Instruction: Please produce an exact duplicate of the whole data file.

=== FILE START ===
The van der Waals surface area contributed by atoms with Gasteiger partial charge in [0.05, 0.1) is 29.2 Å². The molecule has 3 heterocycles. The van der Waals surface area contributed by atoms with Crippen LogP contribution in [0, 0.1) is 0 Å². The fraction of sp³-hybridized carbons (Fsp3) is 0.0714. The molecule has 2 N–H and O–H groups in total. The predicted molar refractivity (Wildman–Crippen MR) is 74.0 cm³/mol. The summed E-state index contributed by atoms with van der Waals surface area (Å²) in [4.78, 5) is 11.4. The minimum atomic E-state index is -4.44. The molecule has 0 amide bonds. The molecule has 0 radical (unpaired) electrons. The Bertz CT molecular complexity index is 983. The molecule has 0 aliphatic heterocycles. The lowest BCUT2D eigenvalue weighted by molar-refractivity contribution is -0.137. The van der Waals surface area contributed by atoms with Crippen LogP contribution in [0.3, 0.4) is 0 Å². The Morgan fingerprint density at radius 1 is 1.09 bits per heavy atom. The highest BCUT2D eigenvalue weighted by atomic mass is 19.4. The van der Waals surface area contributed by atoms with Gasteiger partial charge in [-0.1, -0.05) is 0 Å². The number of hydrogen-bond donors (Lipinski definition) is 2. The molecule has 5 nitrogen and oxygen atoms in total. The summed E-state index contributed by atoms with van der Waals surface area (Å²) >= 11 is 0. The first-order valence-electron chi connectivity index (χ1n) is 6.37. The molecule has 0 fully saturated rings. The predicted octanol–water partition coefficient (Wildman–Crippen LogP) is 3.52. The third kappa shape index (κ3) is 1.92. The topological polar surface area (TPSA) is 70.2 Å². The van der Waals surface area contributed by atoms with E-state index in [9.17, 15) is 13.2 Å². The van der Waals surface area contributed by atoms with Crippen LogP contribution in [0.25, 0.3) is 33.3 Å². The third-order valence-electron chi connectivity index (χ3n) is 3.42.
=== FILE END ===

The van der Waals surface area contributed by atoms with Gasteiger partial charge in [0.05, 0.1) is 29.2 Å². The molecule has 3 heterocycles. The van der Waals surface area contributed by atoms with Crippen LogP contribution in [0, 0.1) is 0 Å². The fraction of sp³-hybridized carbons (Fsp3) is 0.0714. The molecule has 2 N–H and O–H groups in total. The predicted molar refractivity (Wildman–Crippen MR) is 74.0 cm³/mol. The summed E-state index contributed by atoms with van der Waals surface area (Å²) in [4.78, 5) is 11.4. The minimum atomic E-state index is -4.44. The molecule has 0 amide bonds. The molecule has 0 radical (unpaired) electrons. The Bertz CT molecular complexity index is 983. The molecule has 0 aliphatic heterocycles. The lowest BCUT2D eigenvalue weighted by molar-refractivity contribution is -0.137. The van der Waals surface area contributed by atoms with Crippen LogP contribution in [0.3, 0.4) is 0 Å². The Morgan fingerprint density at radius 1 is 1.09 bits per heavy atom. The highest BCUT2D eigenvalue weighted by atomic mass is 19.4. The van der Waals surface area contributed by atoms with Gasteiger partial charge in [-0.1, -0.05) is 0 Å². The number of hydrogen-bond donors (Lipinski definition) is 2. The molecule has 5 nitrogen and oxygen atoms in total. The summed E-state index contributed by atoms with van der Waals surface area (Å²) >= 11 is 0. The first-order valence-electron chi connectivity index (χ1n) is 6.37. The molecule has 0 fully saturated rings. The predicted octanol–water partition coefficient (Wildman–Crippen LogP) is 3.52. The third kappa shape index (κ3) is 1.92. The topological polar surface area (TPSA) is 70.2 Å². The van der Waals surface area contributed by atoms with E-state index in [9.17, 15) is 13.2 Å². The van der Waals surface area contributed by atoms with Crippen LogP contribution in [0.25, 0.3) is 33.3 Å². The third-order valence-electron chi connectivity index (χ3n) is 3.42.